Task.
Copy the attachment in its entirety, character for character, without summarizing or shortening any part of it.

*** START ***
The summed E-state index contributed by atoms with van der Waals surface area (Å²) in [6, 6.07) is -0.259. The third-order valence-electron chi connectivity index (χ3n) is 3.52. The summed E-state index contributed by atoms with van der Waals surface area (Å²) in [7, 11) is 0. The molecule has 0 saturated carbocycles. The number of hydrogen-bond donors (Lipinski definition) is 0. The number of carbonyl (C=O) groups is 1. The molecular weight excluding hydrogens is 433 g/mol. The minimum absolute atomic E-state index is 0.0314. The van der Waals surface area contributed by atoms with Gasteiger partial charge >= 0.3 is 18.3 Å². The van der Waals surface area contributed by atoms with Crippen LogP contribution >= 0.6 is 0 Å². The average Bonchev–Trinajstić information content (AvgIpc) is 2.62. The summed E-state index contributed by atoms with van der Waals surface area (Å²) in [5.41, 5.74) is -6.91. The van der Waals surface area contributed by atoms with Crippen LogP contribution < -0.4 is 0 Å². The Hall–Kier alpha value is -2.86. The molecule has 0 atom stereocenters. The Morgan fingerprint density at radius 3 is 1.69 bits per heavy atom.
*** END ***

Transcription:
The summed E-state index contributed by atoms with van der Waals surface area (Å²) in [6, 6.07) is -0.259. The third-order valence-electron chi connectivity index (χ3n) is 3.52. The summed E-state index contributed by atoms with van der Waals surface area (Å²) in [7, 11) is 0. The molecule has 0 saturated carbocycles. The number of hydrogen-bond donors (Lipinski definition) is 0. The number of carbonyl (C=O) groups is 1. The molecular weight excluding hydrogens is 433 g/mol. The minimum absolute atomic E-state index is 0.0314. The van der Waals surface area contributed by atoms with Gasteiger partial charge >= 0.3 is 18.3 Å². The van der Waals surface area contributed by atoms with Crippen LogP contribution >= 0.6 is 0 Å². The average Bonchev–Trinajstić information content (AvgIpc) is 2.62. The summed E-state index contributed by atoms with van der Waals surface area (Å²) in [5.41, 5.74) is -6.91. The van der Waals surface area contributed by atoms with Crippen LogP contribution < -0.4 is 0 Å². The Hall–Kier alpha value is -2.86. The molecule has 0 atom stereocenters. The Morgan fingerprint density at radius 3 is 1.69 bits per heavy atom.